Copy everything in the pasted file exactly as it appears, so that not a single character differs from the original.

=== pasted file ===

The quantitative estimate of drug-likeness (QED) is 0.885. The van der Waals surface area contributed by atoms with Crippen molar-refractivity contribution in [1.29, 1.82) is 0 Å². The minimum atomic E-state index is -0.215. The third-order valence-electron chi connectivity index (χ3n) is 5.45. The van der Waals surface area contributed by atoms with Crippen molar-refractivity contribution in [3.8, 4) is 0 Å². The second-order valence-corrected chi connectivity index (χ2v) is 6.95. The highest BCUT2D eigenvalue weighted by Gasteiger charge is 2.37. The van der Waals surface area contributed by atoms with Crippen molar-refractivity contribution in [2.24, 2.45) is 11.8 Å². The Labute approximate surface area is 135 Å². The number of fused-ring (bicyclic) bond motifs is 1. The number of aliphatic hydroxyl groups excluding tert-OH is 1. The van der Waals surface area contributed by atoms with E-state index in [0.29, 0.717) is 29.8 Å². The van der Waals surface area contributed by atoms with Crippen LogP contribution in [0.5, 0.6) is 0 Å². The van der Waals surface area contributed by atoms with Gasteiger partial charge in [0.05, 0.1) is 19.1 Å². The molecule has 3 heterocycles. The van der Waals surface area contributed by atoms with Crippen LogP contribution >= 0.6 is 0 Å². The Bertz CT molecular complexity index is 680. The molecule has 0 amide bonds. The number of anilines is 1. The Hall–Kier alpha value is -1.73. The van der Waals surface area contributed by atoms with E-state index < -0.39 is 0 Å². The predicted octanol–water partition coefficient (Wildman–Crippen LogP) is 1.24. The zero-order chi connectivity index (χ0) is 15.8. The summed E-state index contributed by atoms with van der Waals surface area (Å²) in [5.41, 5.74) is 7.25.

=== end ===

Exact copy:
The quantitative estimate of drug-likeness (QED) is 0.885. The van der Waals surface area contributed by atoms with Crippen molar-refractivity contribution in [1.29, 1.82) is 0 Å². The minimum atomic E-state index is -0.215. The third-order valence-electron chi connectivity index (χ3n) is 5.45. The van der Waals surface area contributed by atoms with Crippen molar-refractivity contribution in [3.8, 4) is 0 Å². The second-order valence-corrected chi connectivity index (χ2v) is 6.95. The highest BCUT2D eigenvalue weighted by Gasteiger charge is 2.37. The van der Waals surface area contributed by atoms with Crippen molar-refractivity contribution in [2.24, 2.45) is 11.8 Å². The Labute approximate surface area is 135 Å². The number of fused-ring (bicyclic) bond motifs is 1. The number of aliphatic hydroxyl groups excluding tert-OH is 1. The van der Waals surface area contributed by atoms with E-state index in [0.29, 0.717) is 29.8 Å². The van der Waals surface area contributed by atoms with Crippen LogP contribution in [0.5, 0.6) is 0 Å². The van der Waals surface area contributed by atoms with Gasteiger partial charge in [0.05, 0.1) is 19.1 Å². The molecule has 3 heterocycles. The van der Waals surface area contributed by atoms with Crippen LogP contribution >= 0.6 is 0 Å². The Bertz CT molecular complexity index is 680. The molecule has 0 amide bonds. The number of anilines is 1. The Hall–Kier alpha value is -1.73. The van der Waals surface area contributed by atoms with E-state index < -0.39 is 0 Å². The predicted octanol–water partition coefficient (Wildman–Crippen LogP) is 1.24. The zero-order chi connectivity index (χ0) is 15.8. The summed E-state index contributed by atoms with van der Waals surface area (Å²) in [5.41, 5.74) is 7.25.